There are two questions at play regarding The Spy, Netflix’s new six-part miniseries about the life of Israeli spy Eli Cohen. The first is the usual: Is it well made? That is, does it scan, is it compelling, is it built effectively? The answer is yes; it’s a clean, functional, often gripping story about a real man, and it’s been massaged fairly smoothly into a six-part arc. But the second question is, why does The Spy exist? And that is a harder nut to crack.
The real story behind The Spy is a dramatic, exciting, tragic one, and although it’s odd to dodge spoilers for a miniseries based on real events that happened 54 years ago, it seems likely that at least some of The Spy’s audience will not know about Mossad agent Eli Cohen, a resourceful Israeli spy trained for extensive undercover missions in Syria. He’s played by Sacha Baron Cohen with absolute unblinking straightness — not overly candid, or warm, or forthright, or personable. He’s not unusually withdrawn or secretive, either; Cohen’s Eli is a man who’s happy to divulge his inner demons when he does occasionally find a safe listening ear. He’s smooth when he needs to be, charming and flirtatious and confident when he’s in the process of winning over some crucial Syrian contact.
The Eli portrayed in The Spy is an Israeli patriot seemingly drawn from a propaganda booklet: stern, solemn, loves his wife, loves his country, feels the personal cost of his actions, but happy to subsume his individual pain for the good of Israel. He is internally tortured by the lies he must uphold and the secrets he has to keep but, honestly, not that much. A few times he gets very upset. Once, he hurls things at the wall. (Eventually, he’s tortured in other, more gruesomely direct ways.) In all, he is a model warrior, and The Spy has no interest in revealing any element of his inner life that might make him seem more human.
Cohen’s handler is played by Noah Emmerich, who gets to dust off his serious-spy-handler face from The Americans, to which he adds a mustache and an Israeli accent. There are several other minor players, the most important of whom are Eli’s wife, Nadia (Hadar Ratzon Rotem); another handler, named Maya (Yael Eitan); and one of Eli’s Syrian contacts, Ma’azi (Nassim Si Ahmed). Of them, the only characters who feel really alive are the ones who exhibit some internal conflict about Eli’s mission and occasionally strain against the series’ by-the-book spy-drama arc. Emmerich’s Dan Peleg has a few moments of doubt, a larger worry about the wisdom of spies who are too eager to do their jobs. Ma’azi has one scene in a bathhouse that briefly lifts him into being a distinct person. But none of the women become more three-dimensional than “concerned female handler” or “dedicated, frustrated wife.” Most of the Syrian characters are one-note villains. Nadia, Eli’s wife, has a significant role in the series and is played capably by Hadar Ratzon Rotem, but her entire identity, and motivation, is “Eli’s wife,” and it’s clear The Spy only puts so much emphasis on Nadia as a way of making Eli seem more complex.
This flatness extends to all of The Spy’s supporting cast — even Emmerich, who does his best but has nothing like the sharp, grumpy distinction of Michael Shannon’s Kurtz, a similarly conflicted Israeli spy handler in last year’s The Little Drummer Girl — and to some extent Eli Cohen, whose patriotism is unending and colorless. (It’s often literally colorless, as particular scenes are desaturated to the point of appearing in black and white.) The Spy’s depiction of Eli’s story is uninflected, absolutely direct. Here is a man, he was a brave and effective spy, and rather than get out when he should’ve, he stayed in for the sake of his country, and, well …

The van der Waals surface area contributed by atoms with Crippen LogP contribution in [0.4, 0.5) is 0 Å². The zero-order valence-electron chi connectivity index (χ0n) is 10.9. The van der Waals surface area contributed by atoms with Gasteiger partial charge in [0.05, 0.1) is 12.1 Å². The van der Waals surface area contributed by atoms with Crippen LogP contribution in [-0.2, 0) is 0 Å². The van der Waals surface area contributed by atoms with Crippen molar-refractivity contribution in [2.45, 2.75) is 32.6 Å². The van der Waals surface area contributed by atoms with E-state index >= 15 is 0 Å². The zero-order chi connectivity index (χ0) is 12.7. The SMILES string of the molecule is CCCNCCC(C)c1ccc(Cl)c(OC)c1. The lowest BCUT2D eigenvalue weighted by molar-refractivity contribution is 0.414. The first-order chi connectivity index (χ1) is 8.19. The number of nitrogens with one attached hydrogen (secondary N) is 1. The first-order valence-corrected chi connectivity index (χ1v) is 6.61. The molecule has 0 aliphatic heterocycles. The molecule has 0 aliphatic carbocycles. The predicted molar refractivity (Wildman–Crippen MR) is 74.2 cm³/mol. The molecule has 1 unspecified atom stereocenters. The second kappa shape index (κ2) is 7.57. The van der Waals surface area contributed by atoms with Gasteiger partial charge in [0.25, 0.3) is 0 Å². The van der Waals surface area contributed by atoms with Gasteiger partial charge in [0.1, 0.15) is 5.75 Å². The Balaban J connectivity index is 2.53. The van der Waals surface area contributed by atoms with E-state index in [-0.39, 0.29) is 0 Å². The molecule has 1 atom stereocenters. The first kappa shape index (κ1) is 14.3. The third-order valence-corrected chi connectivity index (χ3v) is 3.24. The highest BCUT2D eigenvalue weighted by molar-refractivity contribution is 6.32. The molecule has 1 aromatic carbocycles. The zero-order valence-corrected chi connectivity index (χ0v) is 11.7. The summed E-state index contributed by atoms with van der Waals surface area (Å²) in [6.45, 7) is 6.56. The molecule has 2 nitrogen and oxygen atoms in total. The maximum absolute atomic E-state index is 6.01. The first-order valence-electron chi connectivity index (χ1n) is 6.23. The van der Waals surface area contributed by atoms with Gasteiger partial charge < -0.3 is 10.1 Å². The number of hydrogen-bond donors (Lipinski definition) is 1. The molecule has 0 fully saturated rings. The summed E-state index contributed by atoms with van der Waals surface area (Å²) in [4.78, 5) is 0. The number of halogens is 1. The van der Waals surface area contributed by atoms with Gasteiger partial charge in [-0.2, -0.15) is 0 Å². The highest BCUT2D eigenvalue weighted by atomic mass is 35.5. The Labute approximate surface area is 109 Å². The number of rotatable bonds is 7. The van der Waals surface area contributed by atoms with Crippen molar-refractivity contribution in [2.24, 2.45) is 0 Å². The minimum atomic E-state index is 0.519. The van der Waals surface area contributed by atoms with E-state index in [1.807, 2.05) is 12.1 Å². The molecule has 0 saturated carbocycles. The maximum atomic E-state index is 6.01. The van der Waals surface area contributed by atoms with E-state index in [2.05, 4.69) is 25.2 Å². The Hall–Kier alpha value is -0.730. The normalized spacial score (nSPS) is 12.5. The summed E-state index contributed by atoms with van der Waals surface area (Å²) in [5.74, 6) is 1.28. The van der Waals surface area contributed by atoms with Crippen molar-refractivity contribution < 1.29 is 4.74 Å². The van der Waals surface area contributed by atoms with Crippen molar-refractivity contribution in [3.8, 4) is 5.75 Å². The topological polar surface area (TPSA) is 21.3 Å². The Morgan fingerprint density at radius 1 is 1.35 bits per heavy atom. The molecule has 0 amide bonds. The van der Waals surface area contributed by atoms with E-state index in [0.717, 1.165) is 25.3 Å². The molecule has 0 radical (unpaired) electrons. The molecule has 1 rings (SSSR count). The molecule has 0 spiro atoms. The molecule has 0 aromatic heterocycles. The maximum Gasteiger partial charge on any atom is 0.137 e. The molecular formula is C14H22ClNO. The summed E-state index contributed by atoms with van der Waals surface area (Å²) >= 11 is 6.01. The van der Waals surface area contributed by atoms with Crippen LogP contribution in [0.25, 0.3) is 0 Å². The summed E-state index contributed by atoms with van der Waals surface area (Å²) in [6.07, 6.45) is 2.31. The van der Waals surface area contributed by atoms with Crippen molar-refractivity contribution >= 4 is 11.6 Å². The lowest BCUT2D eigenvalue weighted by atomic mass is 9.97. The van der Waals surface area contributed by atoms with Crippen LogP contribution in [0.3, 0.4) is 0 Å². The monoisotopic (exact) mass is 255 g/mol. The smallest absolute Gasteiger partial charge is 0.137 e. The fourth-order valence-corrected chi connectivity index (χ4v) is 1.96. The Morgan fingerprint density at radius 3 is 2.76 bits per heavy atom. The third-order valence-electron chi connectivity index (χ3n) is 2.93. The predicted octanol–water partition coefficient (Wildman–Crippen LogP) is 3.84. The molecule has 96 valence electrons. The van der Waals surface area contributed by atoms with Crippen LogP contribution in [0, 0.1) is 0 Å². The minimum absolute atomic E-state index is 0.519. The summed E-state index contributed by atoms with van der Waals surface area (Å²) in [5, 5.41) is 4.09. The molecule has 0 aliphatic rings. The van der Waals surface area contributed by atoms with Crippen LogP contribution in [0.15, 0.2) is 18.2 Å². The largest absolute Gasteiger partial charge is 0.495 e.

I will skip over the details of what happens at the end of The Spy to retain the grim sense of oncoming doom for viewers who do not know the specifics of Eli Cohen’s legacy. But the idea that the end of this story is a surprise, that The Spy builds up to the finale with a slow, determined march toward destiny that many in its audience will not know in advance, gets to the core question of why The Spy exists. It seems to exist in order to tell people about Eli Cohen, to illustrate the story for audiences who may never have heard it. It is, almost without reservation, a celebration of Cohen’s sacrifices and his dedication. It’s as if a commemorative plaque from a particularly gruesome historical location was made it into a six-part miniseries.
Considering what the last sentence of this particular commemorative plaque would be, depicting it with the silent, plodding, step-by-step directness that The Spy turns to in its final sequences feels like the martyring and exploitation reminiscent of some true-crime podcasts. That sense gets even stronger at the very end, when the series cuts out and then turns to the inevitable and yet surely unnecessary photographs of the real Eli Cohen. As Emily Yoshida has already pointed out, end-credits “real life” slideshows are almost always a way for film and TV to do some glib showing of their work. In this case, the glibness comes with an extra dose of righteousness and stomach-churning crudeness. It reminded me of the time my eighth-grade teacher had the class read Shirley Jackson’s “The Lottery,” and when our faces slowly looked up in horror as we got to the end of the brutal short story, he clapped his hands in glee and said, “Now let’s watch the movie!”
I did not know about the story of Eli Cohen before watching The Spy, and so for that, I’m glad I did see it. I know more about history than I did before. I only wish The Spy had done a little more to shade in some subtle colors within its stark, blunt outline.